Fujitsu Ltd. plans to increase sales in computer services to make up for declining hardware demand.
The company, Japan’s leader in computer services, is expanding the business in Europe and North America and plans to boost sales of services including cloud computing to corporate customers, Chief Financial Officer Kazuhiko Kato said in a recent interview. Fujitsu may acquire a company to accelerate growth, he said, declining to name potential targets.
“We should spend time building our revenue base,” the 61-year-old executive said at Fujitsu’s headquarters in Tokyo. “It will take time to boost revenue in the services field, but that will become a buffer for times when hardware sales are falling.”
Fujitsu is forecasting a third straight year of declining profit as the worsening European economy dents demand for its computers and services, including system integration and cloud computing. A shortfall of about ¥100 billion at the company’s U.K. pension fund will reduce free cash flow this fiscal year, he said.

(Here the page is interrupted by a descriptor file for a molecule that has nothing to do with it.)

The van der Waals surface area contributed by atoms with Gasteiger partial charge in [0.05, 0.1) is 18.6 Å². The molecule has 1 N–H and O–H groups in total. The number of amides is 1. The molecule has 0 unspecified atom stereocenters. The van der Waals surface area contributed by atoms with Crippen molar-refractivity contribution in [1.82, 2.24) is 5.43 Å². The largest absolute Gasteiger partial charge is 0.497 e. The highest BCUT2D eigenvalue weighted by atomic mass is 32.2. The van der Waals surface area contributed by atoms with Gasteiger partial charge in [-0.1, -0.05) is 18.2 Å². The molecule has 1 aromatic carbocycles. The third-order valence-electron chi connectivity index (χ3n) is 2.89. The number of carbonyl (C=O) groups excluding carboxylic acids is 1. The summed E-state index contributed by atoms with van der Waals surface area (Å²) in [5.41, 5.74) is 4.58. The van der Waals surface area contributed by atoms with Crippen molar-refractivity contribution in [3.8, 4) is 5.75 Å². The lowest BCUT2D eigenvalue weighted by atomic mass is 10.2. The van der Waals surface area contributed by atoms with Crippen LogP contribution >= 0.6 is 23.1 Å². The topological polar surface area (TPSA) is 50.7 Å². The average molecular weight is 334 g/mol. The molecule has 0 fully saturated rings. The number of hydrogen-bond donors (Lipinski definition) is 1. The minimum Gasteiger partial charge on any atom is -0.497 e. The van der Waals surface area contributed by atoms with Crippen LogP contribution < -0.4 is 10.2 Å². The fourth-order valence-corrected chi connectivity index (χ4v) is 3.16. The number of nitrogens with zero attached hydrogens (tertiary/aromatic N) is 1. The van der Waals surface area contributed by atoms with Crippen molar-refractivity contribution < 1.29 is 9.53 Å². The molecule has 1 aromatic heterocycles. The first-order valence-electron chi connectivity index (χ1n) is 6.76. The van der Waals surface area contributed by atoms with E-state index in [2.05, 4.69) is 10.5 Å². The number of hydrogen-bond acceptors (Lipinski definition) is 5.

“Targeting companies rather than consumers is a good bet to spur sales,” Mitsuo Shimizu, an analyst at Iwai Cosmo Holdings Inc., said of Fujitsu’s strategy. Corporate demand for computing services is growing, he said.
Fujitsu may release a new medium-term business plan before April, Kato said.
The company cut its profit forecast 58 percent to ¥25 billion for the year ending March 31 as it struggles to spur overseas sales because of a worsening economy in Europe, it said Oct. 31. Sales may total ¥4.42 trillion, or 2.4 percent less than the previous estimate, the company said.
Panasonic Corp., Renesas Electronics Corp. and Fujitsu are suffering from plunging demand for system LSI chips used in televisions. LSI chips pack memory, microprocessing and other functions, such as processing graphics, into a single component.
Global TV demand fell 8 percent from a year earlier in the second quarter of this year, according to DisplaySearch, led by a 77 percent plunge in shipments in Japan.
Panasonic’s President Kazuhiro Tsuga said in July the company may consider merging its LSI business with those of Fujitsu and Renesas. Kato declined to comment on the plan.
Fujitsu will shut a plant assembling system chips and sell two factories to J-Devices Corp., the two companies said Aug. 31.
In a time of both misinformation and too much information, quality journalism is more crucial than ever.
By subscribing, you can help us get the story right.